Note: I’ve been wanting to write about my experience of being a single person living overseas for some time. But it is often hard to write about something so close to my heart. I’ve been working on this piece on and off for a few months and am linking it up to Velvet Ashes “Serving Single” week (my impetus to finally finish it off).
Everything I have ever read about being single identifies freedom as an advantage. And in so many ways, it is. As a single woman, I don’t need to balance where God is calling me with where God is calling my spouse. Since I don’t have children, I don’t need to consider their wellbeing as I make decisions. I only need to care for my own family, not my husband’s family, too.
But freedom has a dark side, too. It is easy to be so free you lack stability. You are always waiting and wondering could he be “the one.” You don’t invest in things for your home because someday you’ll have a wedding registry and get nice stuff. You are always leaving or being left and there is no guarantee of someone to share the transition with you.
When you are single, it is easy to live as if you are waiting for real-life, grown-up life to start. It seems that the American church holds the same attitude (even if it is never voiced aloud). You’re really an adult once you get married. The I’m-not-married-yet limbo poses its own set of questions. If I move to a new city or a new country, will my marriage prospects be better or worse? Should I try online dating here if I might move in a few months? It’s easy to get caught in the questions, and let all the possibilities overwhelm you. In the end, it can be hard to make any decision at all.
If you’re just waiting for grown-up life to start, why not keep living a college student lifestyle? Why care about your home? Why make grown-up decisions about saving for retirement and caring for parents? A few years ago, when I finished graduate school and was heading for my first full-time job in the United State, I set up a household registry for myself. As graduation gifts I received matching dishes and coordinating bathroom towels. I didn’t have much money to buy furniture and decorations, but I scoured Craigslist, bought a slipcover for an ugly love seat, sewed my own curtains and throw pillows, and ended up with a lovely and comfortable grown-up apartment. Those matching white dishes and silverware helped me feel settled into that place and time. Even if I wasn’t married, I wasn’t a student anymore. I was a grown-up, taking my place in the world.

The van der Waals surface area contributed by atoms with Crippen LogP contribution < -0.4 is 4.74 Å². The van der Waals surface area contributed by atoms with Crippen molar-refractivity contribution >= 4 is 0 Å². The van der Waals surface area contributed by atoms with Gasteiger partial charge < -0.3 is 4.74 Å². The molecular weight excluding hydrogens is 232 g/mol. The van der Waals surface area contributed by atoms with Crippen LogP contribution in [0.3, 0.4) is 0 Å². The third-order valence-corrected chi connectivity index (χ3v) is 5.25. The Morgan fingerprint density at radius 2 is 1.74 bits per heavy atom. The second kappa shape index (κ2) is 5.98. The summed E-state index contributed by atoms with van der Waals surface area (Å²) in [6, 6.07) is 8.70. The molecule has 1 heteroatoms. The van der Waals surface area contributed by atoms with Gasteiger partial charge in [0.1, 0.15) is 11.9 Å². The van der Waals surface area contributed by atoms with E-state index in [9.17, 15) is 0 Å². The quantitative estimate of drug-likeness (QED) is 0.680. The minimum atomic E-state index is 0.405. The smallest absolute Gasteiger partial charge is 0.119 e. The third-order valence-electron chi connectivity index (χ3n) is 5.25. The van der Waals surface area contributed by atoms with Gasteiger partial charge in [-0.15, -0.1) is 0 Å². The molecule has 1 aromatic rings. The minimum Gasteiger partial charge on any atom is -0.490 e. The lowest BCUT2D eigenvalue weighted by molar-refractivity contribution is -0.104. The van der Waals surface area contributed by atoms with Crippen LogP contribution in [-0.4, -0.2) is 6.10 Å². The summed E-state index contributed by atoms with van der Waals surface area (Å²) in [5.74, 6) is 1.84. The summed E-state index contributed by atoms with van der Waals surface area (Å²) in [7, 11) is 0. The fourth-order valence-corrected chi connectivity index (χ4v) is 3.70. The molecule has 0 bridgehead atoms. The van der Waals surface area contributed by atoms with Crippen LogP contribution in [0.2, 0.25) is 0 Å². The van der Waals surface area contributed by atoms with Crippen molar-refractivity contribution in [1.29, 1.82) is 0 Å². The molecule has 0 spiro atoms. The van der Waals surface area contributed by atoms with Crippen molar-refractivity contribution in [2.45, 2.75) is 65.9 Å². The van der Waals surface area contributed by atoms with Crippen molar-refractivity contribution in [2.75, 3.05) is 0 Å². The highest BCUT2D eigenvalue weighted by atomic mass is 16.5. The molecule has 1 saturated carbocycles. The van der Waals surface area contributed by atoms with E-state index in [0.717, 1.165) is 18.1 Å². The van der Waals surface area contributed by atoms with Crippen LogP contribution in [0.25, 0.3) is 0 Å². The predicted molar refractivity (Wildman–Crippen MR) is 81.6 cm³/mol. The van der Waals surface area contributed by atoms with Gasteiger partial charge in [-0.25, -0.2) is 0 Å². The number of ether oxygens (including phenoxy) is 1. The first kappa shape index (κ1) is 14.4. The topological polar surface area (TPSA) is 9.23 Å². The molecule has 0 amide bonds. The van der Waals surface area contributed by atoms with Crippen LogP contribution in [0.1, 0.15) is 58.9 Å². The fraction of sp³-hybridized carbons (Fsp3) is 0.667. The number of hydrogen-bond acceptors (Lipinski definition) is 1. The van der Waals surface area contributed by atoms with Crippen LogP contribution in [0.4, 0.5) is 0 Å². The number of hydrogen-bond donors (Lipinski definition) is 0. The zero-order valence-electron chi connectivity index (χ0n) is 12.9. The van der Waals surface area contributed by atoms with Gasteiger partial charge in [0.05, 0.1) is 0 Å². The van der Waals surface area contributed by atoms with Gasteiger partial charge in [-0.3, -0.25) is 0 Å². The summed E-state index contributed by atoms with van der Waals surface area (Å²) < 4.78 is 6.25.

Even if you’ve managed to consider yourself a grown-up, transitions come and they are hard. Transition is hard for all of us. For many people who are single, some of the difficulty is facing the transition alone. For years now, my friends have been getting married and often moving away to start their new phase of life. And every time, our relationships have had to change. I can’t help but feeling that I got the raw end of the deal. They got husbands to do life with. My community shrank a little bit. Do I try to make more friends? If they’re single, how long would it be until they got married, too? There’s freedom to have lots of relationships as a single person, but that freedom comes at the cost of relationships not being grounded in the promises of marriage, and therefore they can come and go and change shape quickly.
But I’ve left, too. When I made the decision to go overseas, the weight of that decision fell on me. My community helped me discern, but ultimately the decision was mine. I got on the plane alone, headed for a whole new place. When I have a bad culture-shock day, I don’t get to come home and share it. I can write about it, I can save the story up to tell someone a few days from now, or I can chat with a friend in the U.S. Teammates come and go. Other expat friends come and go. No one has promised to come and go with me until death parts us, so there are no guarantees about what community looks like for me. There’s no one to discern with and adventure with.
No matter your position in life, there are challenges. It is easy to think that the grass is greener on the other side of the fence. But if you are longing for my freedom as a person who is single, please remember that I am longing for your stability as a person who is married.